"Iran… the Knot of the Empire and Alliance with Satan"

The harsh defeat suffered by Mamluk Sultanate in the famous naval battle “Diu” in the beginning of year 1509 supported the Portuguese colonial military supremacy in the Indian Ocean and its arms extended on the Arab land. This result encouraged the Portuguese Viceroy in India, Afonso de Albuquerque, to fight go through a new colonial experience by establishing the foundations of a broad colonial political entity that made the Indian city of “Goa” its capital, after it subdued many kingdoms in India and major commercial cities, e.g., Hormuz, Malacca, and others, with an iron fist and the use of excessive force and brutality. Portuguese documents, through the Albuquerque letters, indicated the size and stages of the Portuguese colonial plans for the Arab East. To achieve these plans, the Portuguese leader considered the need to create a broad political alliance to include Abyssinia and Persia, with the aim of besieging the Arabian Peninsula, on the one hand, and the Arab region, on the other hand.

In order to activate that political alliance, Albuquerque sent a mission in May 1515 AD to Shah Ismail Al-Safavi and offered him an alliance therewith against Mamluk Sultanate and the organization of a joint land and sea attack on the lands of the Arab region. Shah Ismail Al-Safavi, at that time, was looking for a European colonial power to ally therewith. After he received a terrible defeat in the battle of “Galdiran”, from the Ottomans a year ago, that invitation came as a lifeline for Shah Ismail to pull him out of his miserable reality that he had become. against our Arab region. Hence, Portuguese documents revealed to us the dirty alliance that took place between the Safavid Shah and the Portuguese Crusader viceroy in India, Albuquerque, against our Arab region.

Their plan was for the Safavid Shah to occupy the Mamluk Sultan in Egypt so that Albuquerque could penetrate the Red Sea, seize Jeddah and reach Suez. The Safavi threatened to invade Aleppo and the Levant while Albuquerque was present with his military fleet in the Red Sea, which caused confusion to the Mamluk sultan. Thereafter, Shah Ismail Al-Safavi devised a malicious plan to ensnare the Mamluks and the Ottomans and worked on the departure of Sultan Al-Ghuri from Egypt to reconcile between Shah Ismail and the Ottomans. Hence, Sultan Al-Ghuri left Egypt without a real willingness to fight, as stated by the Egyptian historian Ibn Zunbil, who said that many of Al-Ghouri’s soldiers did not think that they had gone out to fight, but rather to make peace, yet matters developed until the confrontation occurred between both parties. The great defeat of the Mamluks occurred in the famous battle of Marj Dabiq in 1516. The plan of the Portuguese-Safavid alliance included that Albuquerque and the Safavids would share the Arabian Gulf with its islands, provided that Shah Ismail would seize both sides of the Arabian Gulf in exchange for allowing the Portuguese to establish Portuguese forts and trading centers on both sides thereof, and that a Portuguese naval force would accompany the Safavid campaign on Bahrain and Qatif. It was also agreed-upon that the Portuguese would cooperate in helping the Safavid Shah in putting down rebellious movements in Baluchistan and Makran. They agreed to unite in the face of the Ottoman Empire.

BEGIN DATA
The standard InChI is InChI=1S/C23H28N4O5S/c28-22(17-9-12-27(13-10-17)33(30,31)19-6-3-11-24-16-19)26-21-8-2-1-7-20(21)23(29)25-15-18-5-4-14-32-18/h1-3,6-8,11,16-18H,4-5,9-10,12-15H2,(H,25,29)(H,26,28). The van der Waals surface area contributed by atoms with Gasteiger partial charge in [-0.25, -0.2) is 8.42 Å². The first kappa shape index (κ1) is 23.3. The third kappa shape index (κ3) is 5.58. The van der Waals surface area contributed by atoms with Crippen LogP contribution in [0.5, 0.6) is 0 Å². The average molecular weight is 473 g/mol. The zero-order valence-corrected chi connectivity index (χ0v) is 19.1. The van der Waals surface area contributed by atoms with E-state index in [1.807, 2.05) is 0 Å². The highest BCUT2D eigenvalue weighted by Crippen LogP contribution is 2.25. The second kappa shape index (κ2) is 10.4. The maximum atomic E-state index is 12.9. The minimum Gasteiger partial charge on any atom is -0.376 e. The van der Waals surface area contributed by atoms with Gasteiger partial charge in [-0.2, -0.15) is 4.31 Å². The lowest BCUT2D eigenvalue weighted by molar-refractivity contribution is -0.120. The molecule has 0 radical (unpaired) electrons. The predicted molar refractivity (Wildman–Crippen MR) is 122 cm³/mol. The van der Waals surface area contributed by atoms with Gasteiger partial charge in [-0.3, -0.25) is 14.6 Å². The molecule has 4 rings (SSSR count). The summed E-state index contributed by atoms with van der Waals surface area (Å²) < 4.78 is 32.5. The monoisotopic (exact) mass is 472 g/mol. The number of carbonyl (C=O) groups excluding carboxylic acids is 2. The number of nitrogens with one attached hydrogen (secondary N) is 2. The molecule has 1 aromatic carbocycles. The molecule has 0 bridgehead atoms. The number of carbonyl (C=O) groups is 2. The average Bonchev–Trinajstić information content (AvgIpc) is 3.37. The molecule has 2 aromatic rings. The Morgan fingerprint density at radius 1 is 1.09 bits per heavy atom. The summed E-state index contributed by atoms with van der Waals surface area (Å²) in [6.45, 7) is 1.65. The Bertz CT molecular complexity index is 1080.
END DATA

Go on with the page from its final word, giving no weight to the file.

Perhaps one of the manifestations of appreciation enjoyed by Shah Ismail from the Portuguese commander, Albuquerque, was that he sent his envoy, Ruy Gamez, to the Shah, with a message in which he said: “I appreciate your respect for the Christians in your country, and I offer you the fleet, soldiers and weapons to use against the Turkish fortresses. If you want to attack the Arab countries or to attack Mecca, you will find me by your side in the Red Sea in front of Jeddah or in Aden or Qatif”. This was in addition to some instructions to Gomez, in which he said: “The first goal of your journey, regardless of the way and how you can accomplish it… is that you go directly to Shah Ismail. When you reach him, you will offer him the reverence and appreciation that befit a very great king”.

That message and others between them indicated to us the extent of the hidden collusion and treason that linked the Safavids with the West. Iran is still following in his footsteps to the present day. One of the Portuguese documents expressed that Albuquerque had been sent to the kings of Europe at the time urging them to provide experts to Shah Ismail the Safavid in the manufacture of cannons. He also invited and urged them to cooperate with the Shah and to rely thereon as their important ally in the region.

An example to the aspects of friendly relations between both sides is that Shah Ismail sent to Albuquerque congratulating him for the seizure of the important Hormuz Islans in the Arabian Gulf in year 1515 and asking him to conclude agreements and establish relations, alliance and friendship between them. The Shah presented him a precious gift.

In fact, that alliance was not the first nor the last, as the Safavid thought continued to permeate the mentalities of those who ruled Iran, even if the names, forms and times differed. Alliance with the foreigner and the colonialist still exists with the divergence of methods and goals. Iran has not yet escaped from the complex of Persianization and the Great Persian Empire.